I notice language memes. This morning I was on the trail of "wrong direction," which I know Kerry has been using in his speech this week, but which I've heard in ordinary conversation a lot recently too. Words make me see concrete images, so "This country is moving in the wrong direction" bothers me, because it forces me to picture the country as a car driving on a highway going somewhere and to think of the speaker as having a proper place to drive to that is completely in another place. The speaker--e.g., Kerry--is saying, "Let me drive for a while," and he's planning to turn the car around and go ... where? I don't really know, but it will be in another direction. I know it's just rhetoric, but I find it quite unappealing.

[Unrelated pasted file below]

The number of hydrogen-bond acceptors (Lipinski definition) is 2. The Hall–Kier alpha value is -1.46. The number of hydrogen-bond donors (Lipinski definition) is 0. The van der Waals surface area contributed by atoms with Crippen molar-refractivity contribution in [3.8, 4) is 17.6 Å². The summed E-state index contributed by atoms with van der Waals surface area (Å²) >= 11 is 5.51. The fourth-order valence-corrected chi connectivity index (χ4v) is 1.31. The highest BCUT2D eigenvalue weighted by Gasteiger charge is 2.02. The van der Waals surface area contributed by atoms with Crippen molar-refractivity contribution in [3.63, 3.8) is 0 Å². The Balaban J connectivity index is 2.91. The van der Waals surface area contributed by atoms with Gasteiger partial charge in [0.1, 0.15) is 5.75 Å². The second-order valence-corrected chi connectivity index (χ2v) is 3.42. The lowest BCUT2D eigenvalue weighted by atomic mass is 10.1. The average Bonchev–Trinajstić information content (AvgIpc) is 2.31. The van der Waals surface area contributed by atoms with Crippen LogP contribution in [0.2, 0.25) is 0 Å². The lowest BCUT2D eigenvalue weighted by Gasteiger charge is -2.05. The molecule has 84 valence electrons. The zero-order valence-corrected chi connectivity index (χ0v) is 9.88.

Googling "wrong direction," I run across a website called "Language Monitor," which goes to some trouble to produce a monthly list of political buzzwords. "Swift boats" and "girlie men" are doing well lately. Presumably, "proportional spacing" and "superscript" will make their appearance soon. I'm happy to find this website, but why is the website design so amateurish and annoying? Still, it's worth dropping in over there, if for nothing else than to reinforce what you really already know about the rise and fall of language memes.
UPDATE: The word "across" was left out of the previous paragraph before, making it look as though "I run" the Language Monitor website! Sorry!
ANOTHER UPDATE: According to the L.A. Times, Kerry's recent use of the word "direction" represents a deliberate "compromise" in dealing with conflicting views of advisors about how aggressive Kerry--as opposed to his spokespersons--should be in attacking Bush. Supposedly "new direction" has become preferable to the word "change." It's hard to see why, but apparently they spent some time working that one out.